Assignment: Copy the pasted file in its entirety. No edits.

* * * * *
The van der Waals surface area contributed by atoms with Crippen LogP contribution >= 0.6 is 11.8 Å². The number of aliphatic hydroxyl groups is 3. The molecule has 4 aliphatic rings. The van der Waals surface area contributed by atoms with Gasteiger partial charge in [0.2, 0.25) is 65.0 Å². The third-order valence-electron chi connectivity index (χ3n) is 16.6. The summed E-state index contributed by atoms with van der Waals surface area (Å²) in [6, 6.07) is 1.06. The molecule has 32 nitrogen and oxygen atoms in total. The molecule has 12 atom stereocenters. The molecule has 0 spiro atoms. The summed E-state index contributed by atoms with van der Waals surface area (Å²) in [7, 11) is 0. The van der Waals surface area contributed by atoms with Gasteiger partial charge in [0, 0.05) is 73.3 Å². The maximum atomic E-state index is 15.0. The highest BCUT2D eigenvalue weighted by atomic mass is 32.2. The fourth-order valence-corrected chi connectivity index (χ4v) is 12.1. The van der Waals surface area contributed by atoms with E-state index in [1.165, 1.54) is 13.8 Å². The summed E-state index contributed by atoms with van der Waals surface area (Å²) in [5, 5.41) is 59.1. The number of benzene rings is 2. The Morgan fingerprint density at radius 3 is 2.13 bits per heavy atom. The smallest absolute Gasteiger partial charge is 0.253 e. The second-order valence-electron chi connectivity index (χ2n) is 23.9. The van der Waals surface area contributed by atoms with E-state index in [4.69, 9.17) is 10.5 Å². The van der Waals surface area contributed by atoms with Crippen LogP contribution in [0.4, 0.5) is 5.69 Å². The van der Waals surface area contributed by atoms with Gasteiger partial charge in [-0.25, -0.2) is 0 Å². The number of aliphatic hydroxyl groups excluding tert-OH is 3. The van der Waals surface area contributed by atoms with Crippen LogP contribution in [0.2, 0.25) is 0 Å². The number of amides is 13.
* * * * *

The van der Waals surface area contributed by atoms with Crippen LogP contribution >= 0.6 is 11.8 Å². The number of aliphatic hydroxyl groups is 3. The molecule has 4 aliphatic rings. The van der Waals surface area contributed by atoms with Gasteiger partial charge in [0.2, 0.25) is 65.0 Å². The third-order valence-electron chi connectivity index (χ3n) is 16.6. The summed E-state index contributed by atoms with van der Waals surface area (Å²) in [6, 6.07) is 1.06. The molecule has 32 nitrogen and oxygen atoms in total. The molecule has 12 atom stereocenters. The molecule has 0 spiro atoms. The summed E-state index contributed by atoms with van der Waals surface area (Å²) in [7, 11) is 0. The van der Waals surface area contributed by atoms with Gasteiger partial charge in [0, 0.05) is 73.3 Å². The maximum atomic E-state index is 15.0. The highest BCUT2D eigenvalue weighted by atomic mass is 32.2. The fourth-order valence-corrected chi connectivity index (χ4v) is 12.1. The van der Waals surface area contributed by atoms with E-state index in [1.165, 1.54) is 13.8 Å². The summed E-state index contributed by atoms with van der Waals surface area (Å²) in [5, 5.41) is 59.1. The number of benzene rings is 2. The Morgan fingerprint density at radius 3 is 2.13 bits per heavy atom. The smallest absolute Gasteiger partial charge is 0.253 e. The second-order valence-electron chi connectivity index (χ2n) is 23.9. The van der Waals surface area contributed by atoms with E-state index in [4.69, 9.17) is 10.5 Å². The van der Waals surface area contributed by atoms with Crippen LogP contribution in [0.4, 0.5) is 5.69 Å². The van der Waals surface area contributed by atoms with Gasteiger partial charge in [-0.25, -0.2) is 0 Å². The number of aliphatic hydroxyl groups excluding tert-OH is 3. The van der Waals surface area contributed by atoms with Crippen LogP contribution in [0.2, 0.25) is 0 Å². The number of amides is 13.